Being a relatively active gamer, I’ve played quite a number of titles throughout the last few years. I personally prefer games that are heavy on story and depth. Having this preference, my games of choice have included those that are stereotypically associated with such traits: Action/Adventure and RPG-types.
I’m bored, so I’m writing about the top 5 games on the PS2 that contain the most memorable stories and colorful characters from my experiences. Please take note that I emphasize “on the PS2. I know there are plenty of other greats littered throughout the other consoles (XBox, PS1, SNES, Genesis, etc) but since I primarily (basically only) play the PS2, I figured I’d be lazy and keep it in that category… so hah. XD
Anyways, the games listed may or may not have awesome gameplay, graphics, or be perfect in all dimensions; however, their stories were enough to make me not only play to the ending screen, but also remember them. Oh, and these games are not listed in any particular order.
For this entry, I will list one of the 5 games:
|Drag-on Dragoon 1 & 2
(Drakengard 1 & 2)
A game that chronicles the story of Caim and his dragon Angelus, and their struggles against the Empire.
When first faced with this title, most people I know have remembered seeing the box at some video game store, but never actually knowing what it is. It’s sort of an understandable issue. Drag-on Dragoon (known in the US and some other countries as Drakengard) is a relatively unknown title that was released by Square-Enix during 2003-2005. It is an action/adventure type game with minor hints of RPG-ish elements.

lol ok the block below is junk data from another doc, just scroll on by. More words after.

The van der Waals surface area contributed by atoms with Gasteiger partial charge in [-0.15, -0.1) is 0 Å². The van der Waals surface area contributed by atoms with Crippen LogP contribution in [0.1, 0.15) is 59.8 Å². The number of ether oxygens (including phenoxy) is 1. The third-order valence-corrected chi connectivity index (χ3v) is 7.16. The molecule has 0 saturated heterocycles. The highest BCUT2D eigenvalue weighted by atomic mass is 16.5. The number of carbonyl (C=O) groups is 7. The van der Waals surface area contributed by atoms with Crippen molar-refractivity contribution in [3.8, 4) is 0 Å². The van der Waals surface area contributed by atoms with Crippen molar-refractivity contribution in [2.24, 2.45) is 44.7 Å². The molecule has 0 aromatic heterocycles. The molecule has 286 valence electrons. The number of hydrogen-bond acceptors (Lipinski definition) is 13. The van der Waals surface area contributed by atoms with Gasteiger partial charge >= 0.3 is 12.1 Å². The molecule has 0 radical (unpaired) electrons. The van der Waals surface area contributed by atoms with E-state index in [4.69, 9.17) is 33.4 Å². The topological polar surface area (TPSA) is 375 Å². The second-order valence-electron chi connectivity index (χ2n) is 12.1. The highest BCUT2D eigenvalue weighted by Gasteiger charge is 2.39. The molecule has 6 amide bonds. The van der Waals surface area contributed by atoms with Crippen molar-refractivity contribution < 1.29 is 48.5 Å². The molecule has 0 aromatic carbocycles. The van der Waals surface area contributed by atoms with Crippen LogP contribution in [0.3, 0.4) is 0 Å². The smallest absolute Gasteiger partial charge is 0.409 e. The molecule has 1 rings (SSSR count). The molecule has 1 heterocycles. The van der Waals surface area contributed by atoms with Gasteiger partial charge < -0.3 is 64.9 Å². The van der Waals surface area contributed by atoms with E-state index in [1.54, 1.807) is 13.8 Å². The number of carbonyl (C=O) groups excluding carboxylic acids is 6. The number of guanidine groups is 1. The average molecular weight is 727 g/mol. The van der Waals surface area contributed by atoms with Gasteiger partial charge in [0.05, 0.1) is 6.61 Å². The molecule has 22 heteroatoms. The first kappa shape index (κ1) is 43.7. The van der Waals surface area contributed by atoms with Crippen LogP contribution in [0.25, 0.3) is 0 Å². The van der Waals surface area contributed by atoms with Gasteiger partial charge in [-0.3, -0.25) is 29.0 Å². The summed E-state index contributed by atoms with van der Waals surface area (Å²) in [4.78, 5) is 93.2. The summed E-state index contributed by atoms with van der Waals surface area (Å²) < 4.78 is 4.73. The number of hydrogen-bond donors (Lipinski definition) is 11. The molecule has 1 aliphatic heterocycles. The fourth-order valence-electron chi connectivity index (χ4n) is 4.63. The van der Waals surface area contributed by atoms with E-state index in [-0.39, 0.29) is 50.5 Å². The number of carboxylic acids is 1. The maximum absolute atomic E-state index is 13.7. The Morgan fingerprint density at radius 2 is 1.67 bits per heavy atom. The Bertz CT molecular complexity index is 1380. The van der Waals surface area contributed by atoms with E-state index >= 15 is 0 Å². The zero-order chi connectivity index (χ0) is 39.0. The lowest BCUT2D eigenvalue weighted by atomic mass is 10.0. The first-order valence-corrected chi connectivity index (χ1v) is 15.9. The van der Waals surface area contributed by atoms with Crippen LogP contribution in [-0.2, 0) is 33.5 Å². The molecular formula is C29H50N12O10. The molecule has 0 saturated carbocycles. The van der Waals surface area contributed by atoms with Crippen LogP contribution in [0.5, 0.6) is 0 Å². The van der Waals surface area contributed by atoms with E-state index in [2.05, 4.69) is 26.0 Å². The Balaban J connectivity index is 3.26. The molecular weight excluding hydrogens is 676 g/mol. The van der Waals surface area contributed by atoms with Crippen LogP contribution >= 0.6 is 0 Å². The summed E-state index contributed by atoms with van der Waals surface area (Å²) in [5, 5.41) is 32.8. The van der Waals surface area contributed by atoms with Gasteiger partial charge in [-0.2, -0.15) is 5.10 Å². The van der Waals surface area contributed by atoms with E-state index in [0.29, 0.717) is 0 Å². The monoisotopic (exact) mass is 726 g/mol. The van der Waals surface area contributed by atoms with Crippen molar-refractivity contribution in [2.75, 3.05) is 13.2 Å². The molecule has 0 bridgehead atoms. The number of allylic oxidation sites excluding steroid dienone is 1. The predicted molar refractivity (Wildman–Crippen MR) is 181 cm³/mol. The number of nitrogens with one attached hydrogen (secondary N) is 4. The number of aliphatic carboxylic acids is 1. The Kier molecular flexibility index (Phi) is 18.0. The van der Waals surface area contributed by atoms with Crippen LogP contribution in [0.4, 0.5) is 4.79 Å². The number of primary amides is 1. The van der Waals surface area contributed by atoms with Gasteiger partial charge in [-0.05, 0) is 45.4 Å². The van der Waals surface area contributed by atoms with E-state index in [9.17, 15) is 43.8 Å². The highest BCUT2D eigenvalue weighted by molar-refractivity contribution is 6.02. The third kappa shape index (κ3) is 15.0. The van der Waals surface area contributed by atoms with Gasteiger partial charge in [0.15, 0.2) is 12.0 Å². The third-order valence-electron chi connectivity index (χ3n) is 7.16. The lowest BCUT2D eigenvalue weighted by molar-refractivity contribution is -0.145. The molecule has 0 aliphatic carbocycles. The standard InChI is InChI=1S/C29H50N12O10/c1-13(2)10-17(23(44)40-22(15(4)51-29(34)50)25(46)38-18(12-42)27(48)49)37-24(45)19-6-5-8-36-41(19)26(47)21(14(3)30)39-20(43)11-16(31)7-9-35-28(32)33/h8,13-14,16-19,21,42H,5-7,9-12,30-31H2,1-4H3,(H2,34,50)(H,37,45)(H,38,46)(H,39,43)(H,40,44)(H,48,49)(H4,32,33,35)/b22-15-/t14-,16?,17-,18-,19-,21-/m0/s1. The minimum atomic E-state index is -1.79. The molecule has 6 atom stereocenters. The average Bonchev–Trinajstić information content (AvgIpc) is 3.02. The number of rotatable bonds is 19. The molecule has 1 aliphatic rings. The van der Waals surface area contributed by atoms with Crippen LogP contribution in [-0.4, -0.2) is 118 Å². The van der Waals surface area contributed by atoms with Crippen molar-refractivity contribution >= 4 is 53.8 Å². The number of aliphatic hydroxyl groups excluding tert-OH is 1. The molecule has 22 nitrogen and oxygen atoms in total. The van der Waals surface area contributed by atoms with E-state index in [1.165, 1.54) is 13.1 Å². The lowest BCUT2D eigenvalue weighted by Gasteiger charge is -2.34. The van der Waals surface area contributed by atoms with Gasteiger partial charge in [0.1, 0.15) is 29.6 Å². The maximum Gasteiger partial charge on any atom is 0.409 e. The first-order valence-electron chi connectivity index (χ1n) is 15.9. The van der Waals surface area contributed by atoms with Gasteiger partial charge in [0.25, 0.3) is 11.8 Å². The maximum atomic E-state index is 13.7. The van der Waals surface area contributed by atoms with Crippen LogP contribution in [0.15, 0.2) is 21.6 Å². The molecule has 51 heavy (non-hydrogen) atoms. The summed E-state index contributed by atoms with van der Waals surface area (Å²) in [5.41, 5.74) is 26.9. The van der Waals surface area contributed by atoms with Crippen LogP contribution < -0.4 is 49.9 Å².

I would normally only consider one game per space on this list, but felt that it was necessary to place these two particular games together as an installment since game two essentially finishes the story from where the first left off.
I’ll admit right away that the actual gameplay of Drag-on Dragoon isn’t perfect. The various levels are often quite long and repetitive. The intial thought of a combo third-person hack/slash adventure with tastes of Panzer Dragoon’s aerial dragon combat seemed intriguing; however the execution was sub-par. The enemies generally have very low AI and levels are often filled with endless button mashing. In addition, the depth of vision is horrendous. Oftentimes, you’ll find yourself charging into some area only to have enemies unexpectingly pop up right in front of you.
In terms of story, I personally felt that Drag-on Dragoon shined quite well. The entire game is essentially a tragic tale about the struggles of a former prince by the name of Caim and the entire conflict generated by the Empire. It must be noted that an element called “pact-pricing” plays a heavy role in the story. Pact pricing is essentially forming a pact with some mythical creature (dragons, mystical beasts, etc) to gain power; however, a pact price must also be given up (this may be a biological ability or something dear to the pact-ee). As a result, the two pact partners gain power but also weaknesses as if one partner dies, the other follows suit.
The general premise of the story shows that in Caim’s world, humans live alongside various other entities including the Dragons and the “Gods.” The Gods, also referred to as The Nameless (Grotesqueries) essentially created the god class of Arch-Dragons/Holy Dragons, whom then created the human race. The Gods initially set the Holy Dragons in control of the created world. Over time, the Gods ousted the Dragons and thus, began the ongoing conflict between the Gods and the Holy Dragons over who rightfully owns the “throne.” The Gods, seeing humans as nothing but small playthings, desired to destroy humanity and other life. In order to do so, the four seals must be destroyed in order to release this “Seed of Resurrection” or destruction. The catch is that one of the seals (the 4th) is embodied in the life of a female or “goddess.”